By Elyse Delano |

Starting your own business can be intimidating, expensive and time-consuming, something Hannah Gore, who started her first business before she had even graduated college, knows all too well.

At 16-years-old, Gore joined the cosmetology program at her high school. Two years later, she had earned her certification and fallen in love with styling hair. Later, as an entrepreneurship major at Baylor University, Gore decided she wanted to be her own boss and open her own business instead of joining a large corporation in a big city.

“I went to a career fair my first semester as a senior and decided I didn’t want to apply for jobs,” she said, “Waco was the perfect place to start a business.”

Gore knew exactly what business she would start. During her first semester at Baylor, she was hired at a salon in town with her certification from high school. Her love of doing hair and helping people feel great about themselves suddenly turned into a dream to open her own salon.

Getting the business off the ground took time and Gore worked two jobs to keep money flowing in, waiting tables and working at another salon in town.

People often ask Gore about her first job out of college.

“I’m like—I waited tables for ten months,” she said with a laugh.

Gore needed the money for the extensive remodel of the building she chose, which was “completely gutted” when she signed the lease. She and her team, which included her father who works as a general contractor, had to do a full-finish renovation before the salon would be fit to open.

The months-long renovations and extra jobs weren’t the worst part of the process. The hardest part about starting her own business, Gore said, was gaining people’s trust.

“It’s really hard to convince people that you know what you’re doing when you’re 22 years old,” she said.

But Gore can now confidently show off her successful business to anyone who doubted her. Her salon boasts a five out of five star rating on Google and today is debt-free.

Thinking back on all she went through to get her business off the ground, Gore doesn’t regret a thing.

“I never would have thought I would have stuck with [cosmetology] this long, but I still love it,” she said, smiling.  “I feel like I have the ultimate job security. Nobody can fire me, whereas if I were to go somewhere [to work], at any given point that could disappear.”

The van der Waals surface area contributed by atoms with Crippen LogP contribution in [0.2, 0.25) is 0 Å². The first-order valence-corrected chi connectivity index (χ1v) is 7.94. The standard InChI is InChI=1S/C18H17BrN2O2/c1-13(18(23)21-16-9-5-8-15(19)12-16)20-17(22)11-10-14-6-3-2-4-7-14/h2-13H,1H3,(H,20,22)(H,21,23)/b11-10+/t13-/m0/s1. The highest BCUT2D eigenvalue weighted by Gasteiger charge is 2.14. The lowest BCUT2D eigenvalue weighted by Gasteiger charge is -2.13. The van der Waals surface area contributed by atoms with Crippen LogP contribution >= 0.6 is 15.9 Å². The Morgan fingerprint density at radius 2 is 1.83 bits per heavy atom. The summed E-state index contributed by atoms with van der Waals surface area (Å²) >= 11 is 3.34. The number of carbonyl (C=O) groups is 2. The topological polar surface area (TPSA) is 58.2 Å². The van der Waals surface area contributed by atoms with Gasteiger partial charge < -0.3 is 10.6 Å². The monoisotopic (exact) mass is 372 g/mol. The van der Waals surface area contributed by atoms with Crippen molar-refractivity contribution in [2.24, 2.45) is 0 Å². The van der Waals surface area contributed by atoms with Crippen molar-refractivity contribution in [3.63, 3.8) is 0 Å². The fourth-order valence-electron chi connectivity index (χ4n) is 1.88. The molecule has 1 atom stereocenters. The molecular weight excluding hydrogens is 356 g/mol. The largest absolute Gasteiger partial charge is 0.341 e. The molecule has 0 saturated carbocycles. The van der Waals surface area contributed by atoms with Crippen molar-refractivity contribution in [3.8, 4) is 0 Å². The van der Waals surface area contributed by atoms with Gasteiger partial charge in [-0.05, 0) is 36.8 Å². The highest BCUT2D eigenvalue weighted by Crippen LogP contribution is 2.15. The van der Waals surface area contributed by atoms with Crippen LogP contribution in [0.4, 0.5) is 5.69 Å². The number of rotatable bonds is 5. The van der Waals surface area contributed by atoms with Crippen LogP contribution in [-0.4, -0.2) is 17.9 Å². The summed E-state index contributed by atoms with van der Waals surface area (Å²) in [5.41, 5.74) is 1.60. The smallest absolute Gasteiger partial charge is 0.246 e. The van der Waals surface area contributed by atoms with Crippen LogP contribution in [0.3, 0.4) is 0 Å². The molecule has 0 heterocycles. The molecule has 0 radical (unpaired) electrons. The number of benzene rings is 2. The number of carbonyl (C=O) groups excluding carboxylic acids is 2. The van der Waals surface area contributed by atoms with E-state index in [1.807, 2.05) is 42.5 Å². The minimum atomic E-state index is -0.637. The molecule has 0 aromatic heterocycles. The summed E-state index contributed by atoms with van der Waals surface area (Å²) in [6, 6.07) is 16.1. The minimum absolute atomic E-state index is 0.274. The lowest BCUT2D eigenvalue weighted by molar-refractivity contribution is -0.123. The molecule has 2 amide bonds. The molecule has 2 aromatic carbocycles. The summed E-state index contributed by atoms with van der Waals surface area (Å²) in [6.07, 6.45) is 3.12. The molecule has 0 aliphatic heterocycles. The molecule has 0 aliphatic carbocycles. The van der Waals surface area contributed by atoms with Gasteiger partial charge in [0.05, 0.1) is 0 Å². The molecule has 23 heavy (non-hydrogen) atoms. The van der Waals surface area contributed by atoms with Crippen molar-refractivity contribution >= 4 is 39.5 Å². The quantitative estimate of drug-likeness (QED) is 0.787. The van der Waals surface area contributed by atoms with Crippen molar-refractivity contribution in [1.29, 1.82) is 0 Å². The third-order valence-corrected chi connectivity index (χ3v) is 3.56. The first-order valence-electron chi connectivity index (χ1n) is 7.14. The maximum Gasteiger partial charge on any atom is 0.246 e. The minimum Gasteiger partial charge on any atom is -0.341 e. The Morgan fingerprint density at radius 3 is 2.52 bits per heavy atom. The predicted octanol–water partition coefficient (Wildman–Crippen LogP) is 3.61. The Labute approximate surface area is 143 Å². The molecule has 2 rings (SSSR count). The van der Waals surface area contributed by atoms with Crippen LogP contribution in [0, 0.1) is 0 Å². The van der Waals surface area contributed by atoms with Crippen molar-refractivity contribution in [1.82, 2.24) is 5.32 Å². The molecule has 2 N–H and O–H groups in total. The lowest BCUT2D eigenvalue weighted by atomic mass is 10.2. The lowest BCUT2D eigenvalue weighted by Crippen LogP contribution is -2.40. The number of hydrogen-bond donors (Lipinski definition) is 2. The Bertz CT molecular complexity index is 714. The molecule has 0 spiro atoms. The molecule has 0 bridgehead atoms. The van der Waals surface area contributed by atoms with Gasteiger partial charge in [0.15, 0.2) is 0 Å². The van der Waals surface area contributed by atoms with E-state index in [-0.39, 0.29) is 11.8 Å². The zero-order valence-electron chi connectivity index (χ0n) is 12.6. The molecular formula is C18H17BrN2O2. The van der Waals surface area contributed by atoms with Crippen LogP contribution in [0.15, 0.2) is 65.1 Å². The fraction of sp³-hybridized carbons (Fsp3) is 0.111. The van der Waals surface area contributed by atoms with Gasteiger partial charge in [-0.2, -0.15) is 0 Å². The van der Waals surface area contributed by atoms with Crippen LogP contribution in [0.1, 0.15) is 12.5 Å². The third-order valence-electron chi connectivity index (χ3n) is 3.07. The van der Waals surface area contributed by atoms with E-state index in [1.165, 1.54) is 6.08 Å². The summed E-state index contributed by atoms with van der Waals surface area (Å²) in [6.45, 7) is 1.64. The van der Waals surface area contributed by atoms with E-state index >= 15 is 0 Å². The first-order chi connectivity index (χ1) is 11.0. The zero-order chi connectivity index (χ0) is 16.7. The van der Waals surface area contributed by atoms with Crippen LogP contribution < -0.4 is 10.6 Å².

Gore encourages students who are longing to start their own company to learn how taxes work and become personally financially responsible before they get off the ground. This includes knowing how to stick to a budget and focusing on the important aspects of starting a business before pouring money out on small details. Gore explained that, whatever a new business owner thinks the start-up will cost, to “double it”.

Gore knows how difficult it is for newly graduated students to find the money to begin a business, but she stressed how important money management is, even when there’s only a little to manage.

“If you’re a broke entrepreneur, yes that’s OK—a lot of entrepreneurs are going to be broke for several years, but recognizing how important being financially responsible is is super important,” Gore said.   

The most vital thing to have when starting a new business isn’t loads of money, Gore noted. She emphasized how important passion is to an entrepreneur.  

“Whatever you do, make sure it’s something that you really love, and you really could see yourself doing for a long time,” she said. “I still to this day love doing hair. It feeds me and makes me feel good about my life. If I didn’t have that, I probably wouldn’t have been able to be as successful as I am.”